I had been wanting to read this book ever since I somehow stumbled onto the author's twitter. But wouldn't you know that the library didn't have it and I couldn't afford to buy it.
Happy birthday to me!
Adam got me a gift card for my Nook for my birthday last week. And after much frustration and multiple calls made to them wondering how an emailed gift card would take so long to show up in an email, even though the amount had already been deducted from our banking account, I finally got it yesterday afternoon. Anyway.
Adam came up to bed at about 11:40 last night and was surprised that I was still awake. "I want to go to bed. I just can't stop reading." And so about ten minutes later, I was finished with the book. It is, after all, under 200 pages. "Why did you buy a book that's so short?"
I have to admit, shelling out $11.99 for this book was hard to do, especially since it's very rare that I actually purchase a book. But I had been wanting to read it for so long, I had to dive right in. The author, Jill Smokler, has already written another book! But alas, my gift card will not cover the cost for that book as well, so I will wait until Barnes and Noble snail mails my "I'm sorry we suck" $5 gift card. Then I will have enough!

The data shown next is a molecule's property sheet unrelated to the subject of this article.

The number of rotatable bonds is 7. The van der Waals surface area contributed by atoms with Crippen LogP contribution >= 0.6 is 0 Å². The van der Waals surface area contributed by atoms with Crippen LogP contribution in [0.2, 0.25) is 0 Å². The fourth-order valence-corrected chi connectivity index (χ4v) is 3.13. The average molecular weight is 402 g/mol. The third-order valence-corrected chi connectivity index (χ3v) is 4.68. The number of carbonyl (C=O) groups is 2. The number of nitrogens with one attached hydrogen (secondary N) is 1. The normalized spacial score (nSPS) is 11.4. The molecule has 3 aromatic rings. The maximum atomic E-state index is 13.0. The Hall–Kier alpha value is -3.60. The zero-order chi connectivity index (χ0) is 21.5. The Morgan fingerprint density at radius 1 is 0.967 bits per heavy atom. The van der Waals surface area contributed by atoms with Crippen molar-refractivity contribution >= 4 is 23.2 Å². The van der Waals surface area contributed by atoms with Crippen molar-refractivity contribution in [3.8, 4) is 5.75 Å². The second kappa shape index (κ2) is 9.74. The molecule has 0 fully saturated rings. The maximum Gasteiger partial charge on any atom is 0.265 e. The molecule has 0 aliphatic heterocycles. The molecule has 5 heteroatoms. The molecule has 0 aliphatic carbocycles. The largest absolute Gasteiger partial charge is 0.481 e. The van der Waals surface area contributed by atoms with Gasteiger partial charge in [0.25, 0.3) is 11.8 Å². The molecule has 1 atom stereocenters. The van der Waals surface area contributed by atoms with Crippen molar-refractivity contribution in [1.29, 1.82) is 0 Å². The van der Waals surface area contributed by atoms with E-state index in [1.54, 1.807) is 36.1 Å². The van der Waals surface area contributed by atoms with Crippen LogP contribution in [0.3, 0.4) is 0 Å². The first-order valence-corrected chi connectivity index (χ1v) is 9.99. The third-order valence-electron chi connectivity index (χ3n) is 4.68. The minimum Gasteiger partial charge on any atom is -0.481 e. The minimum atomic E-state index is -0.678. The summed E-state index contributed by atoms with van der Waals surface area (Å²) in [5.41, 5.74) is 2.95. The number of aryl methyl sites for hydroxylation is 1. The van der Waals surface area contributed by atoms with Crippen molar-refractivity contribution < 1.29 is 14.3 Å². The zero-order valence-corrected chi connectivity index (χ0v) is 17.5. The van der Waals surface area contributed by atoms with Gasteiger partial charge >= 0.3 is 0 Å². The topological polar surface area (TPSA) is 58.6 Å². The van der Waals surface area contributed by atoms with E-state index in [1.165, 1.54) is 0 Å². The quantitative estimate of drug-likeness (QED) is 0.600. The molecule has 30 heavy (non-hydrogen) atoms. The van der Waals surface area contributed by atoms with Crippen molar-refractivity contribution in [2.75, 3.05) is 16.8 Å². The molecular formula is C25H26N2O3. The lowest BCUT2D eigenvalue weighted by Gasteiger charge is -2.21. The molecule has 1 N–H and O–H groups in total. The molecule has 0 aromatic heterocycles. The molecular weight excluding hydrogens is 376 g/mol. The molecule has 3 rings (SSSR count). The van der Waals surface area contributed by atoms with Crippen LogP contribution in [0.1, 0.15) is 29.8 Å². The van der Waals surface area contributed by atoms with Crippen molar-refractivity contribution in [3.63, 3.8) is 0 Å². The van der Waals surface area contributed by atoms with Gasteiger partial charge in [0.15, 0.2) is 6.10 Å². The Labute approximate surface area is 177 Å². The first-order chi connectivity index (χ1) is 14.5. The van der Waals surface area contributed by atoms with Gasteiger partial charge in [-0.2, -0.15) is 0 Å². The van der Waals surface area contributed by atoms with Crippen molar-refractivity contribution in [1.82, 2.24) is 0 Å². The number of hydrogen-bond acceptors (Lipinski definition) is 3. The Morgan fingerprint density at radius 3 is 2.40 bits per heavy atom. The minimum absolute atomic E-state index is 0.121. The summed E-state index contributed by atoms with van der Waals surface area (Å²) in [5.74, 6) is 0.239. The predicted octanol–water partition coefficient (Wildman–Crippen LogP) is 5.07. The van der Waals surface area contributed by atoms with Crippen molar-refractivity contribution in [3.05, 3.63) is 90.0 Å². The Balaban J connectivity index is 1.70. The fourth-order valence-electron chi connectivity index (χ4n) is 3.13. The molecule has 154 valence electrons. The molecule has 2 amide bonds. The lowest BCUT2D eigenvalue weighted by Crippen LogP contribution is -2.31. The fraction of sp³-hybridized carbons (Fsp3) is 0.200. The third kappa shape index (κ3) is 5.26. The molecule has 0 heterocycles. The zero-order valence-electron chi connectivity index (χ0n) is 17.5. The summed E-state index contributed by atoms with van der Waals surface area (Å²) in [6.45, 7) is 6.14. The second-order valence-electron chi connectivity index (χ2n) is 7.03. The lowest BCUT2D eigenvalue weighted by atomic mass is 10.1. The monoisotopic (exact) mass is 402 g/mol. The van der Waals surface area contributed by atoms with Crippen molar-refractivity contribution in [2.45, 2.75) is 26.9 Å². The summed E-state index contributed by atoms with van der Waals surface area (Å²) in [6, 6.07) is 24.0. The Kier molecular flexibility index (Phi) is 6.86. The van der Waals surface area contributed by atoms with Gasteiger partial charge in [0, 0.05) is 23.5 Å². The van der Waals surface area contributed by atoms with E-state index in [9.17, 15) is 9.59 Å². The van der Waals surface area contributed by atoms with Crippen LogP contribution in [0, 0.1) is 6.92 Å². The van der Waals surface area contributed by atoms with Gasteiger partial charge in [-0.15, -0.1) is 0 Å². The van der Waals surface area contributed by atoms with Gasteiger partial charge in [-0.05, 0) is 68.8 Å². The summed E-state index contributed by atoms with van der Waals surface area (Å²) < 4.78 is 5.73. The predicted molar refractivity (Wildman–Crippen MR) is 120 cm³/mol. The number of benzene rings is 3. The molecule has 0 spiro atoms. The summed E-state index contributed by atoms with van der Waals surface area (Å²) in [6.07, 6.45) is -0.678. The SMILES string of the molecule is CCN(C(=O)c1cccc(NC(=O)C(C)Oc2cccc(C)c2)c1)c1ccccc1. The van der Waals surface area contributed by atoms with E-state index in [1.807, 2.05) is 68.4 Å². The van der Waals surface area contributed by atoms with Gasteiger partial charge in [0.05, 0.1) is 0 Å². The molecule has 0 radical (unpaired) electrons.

The whole idea for this book came from the author's blog. Her family had just moved to a new city and she was home with three kids. She decided to give writing a try. After writing online for a while, she set up an anonymous confessional for her readers to leave comments about their own mommy woes, without worry of being flamed by the super-moms.
The book consists of many of the reader confessionals, all packaged into neat chapters about Smokler's own experiences ranging from pregnancy to how her life with her kids currently is. Could I relate to every single confessional? No. But it was such a relief to read about other moms worrying about not being good enough.
A personal story that really stuck with me was the author's own struggle with breast feeding. She even mentioned taking the same herb supplements that I did back when Daven was a newborn. She talks about the overwhelming guilt that she had about not being able to keep her baby full and how switching to formula was such a rough choice. I just read through, thinking I know just exactly how that feels.
So as you can probably tell, this book gets very personal. But I really applaud Smokler's candor and telling it like it is, as apposed to sugar-coating everything. Being a mommy is hard and in between those perfect pictures that we post online is a lot of frustration and self doubt. And that's ok. you aren't alone.
Being a scary mommy doesn't mean that you mistreat your kids. It means that you haven't showered in days and don't think twice about sniffing a rear end to check for poo. And that swiping some of your kid's holiday candy is alright. I think that any and every mommy out there can resonate with the message of this book. I can't wait to read her newest book. Jill - thank you for this. You rock, momma!